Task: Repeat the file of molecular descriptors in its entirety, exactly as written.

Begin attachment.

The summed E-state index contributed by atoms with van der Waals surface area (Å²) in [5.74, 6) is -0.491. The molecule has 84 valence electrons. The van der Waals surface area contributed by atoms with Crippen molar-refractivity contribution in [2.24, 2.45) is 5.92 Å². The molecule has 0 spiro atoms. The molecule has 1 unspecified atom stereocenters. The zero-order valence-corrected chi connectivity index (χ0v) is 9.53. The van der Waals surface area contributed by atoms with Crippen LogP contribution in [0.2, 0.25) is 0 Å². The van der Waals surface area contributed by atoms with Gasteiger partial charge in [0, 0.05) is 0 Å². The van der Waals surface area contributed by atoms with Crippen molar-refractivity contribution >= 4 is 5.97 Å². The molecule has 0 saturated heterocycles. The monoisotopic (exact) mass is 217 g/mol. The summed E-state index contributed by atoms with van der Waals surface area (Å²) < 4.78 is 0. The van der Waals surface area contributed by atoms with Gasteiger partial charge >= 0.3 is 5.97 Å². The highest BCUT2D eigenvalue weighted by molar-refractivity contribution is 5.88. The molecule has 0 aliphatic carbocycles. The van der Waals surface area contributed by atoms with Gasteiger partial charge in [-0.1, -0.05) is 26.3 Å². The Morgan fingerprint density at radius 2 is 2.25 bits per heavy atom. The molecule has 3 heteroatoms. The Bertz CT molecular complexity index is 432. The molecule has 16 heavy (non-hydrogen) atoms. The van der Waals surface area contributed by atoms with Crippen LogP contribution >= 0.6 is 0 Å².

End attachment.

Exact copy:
The summed E-state index contributed by atoms with van der Waals surface area (Å²) in [5.74, 6) is -0.491. The molecule has 84 valence electrons. The van der Waals surface area contributed by atoms with Crippen molar-refractivity contribution in [2.24, 2.45) is 5.92 Å². The molecule has 0 spiro atoms. The molecule has 1 unspecified atom stereocenters. The zero-order valence-corrected chi connectivity index (χ0v) is 9.53. The van der Waals surface area contributed by atoms with Crippen LogP contribution in [0.2, 0.25) is 0 Å². The van der Waals surface area contributed by atoms with Gasteiger partial charge in [0, 0.05) is 0 Å². The van der Waals surface area contributed by atoms with Crippen molar-refractivity contribution >= 4 is 5.97 Å². The molecule has 0 saturated heterocycles. The monoisotopic (exact) mass is 217 g/mol. The summed E-state index contributed by atoms with van der Waals surface area (Å²) < 4.78 is 0. The van der Waals surface area contributed by atoms with Gasteiger partial charge >= 0.3 is 5.97 Å². The highest BCUT2D eigenvalue weighted by molar-refractivity contribution is 5.88. The molecule has 0 aliphatic carbocycles. The van der Waals surface area contributed by atoms with Gasteiger partial charge in [-0.1, -0.05) is 26.3 Å². The Morgan fingerprint density at radius 2 is 2.25 bits per heavy atom. The molecule has 3 heteroatoms. The Bertz CT molecular complexity index is 432. The molecule has 16 heavy (non-hydrogen) atoms. The van der Waals surface area contributed by atoms with Crippen LogP contribution >= 0.6 is 0 Å².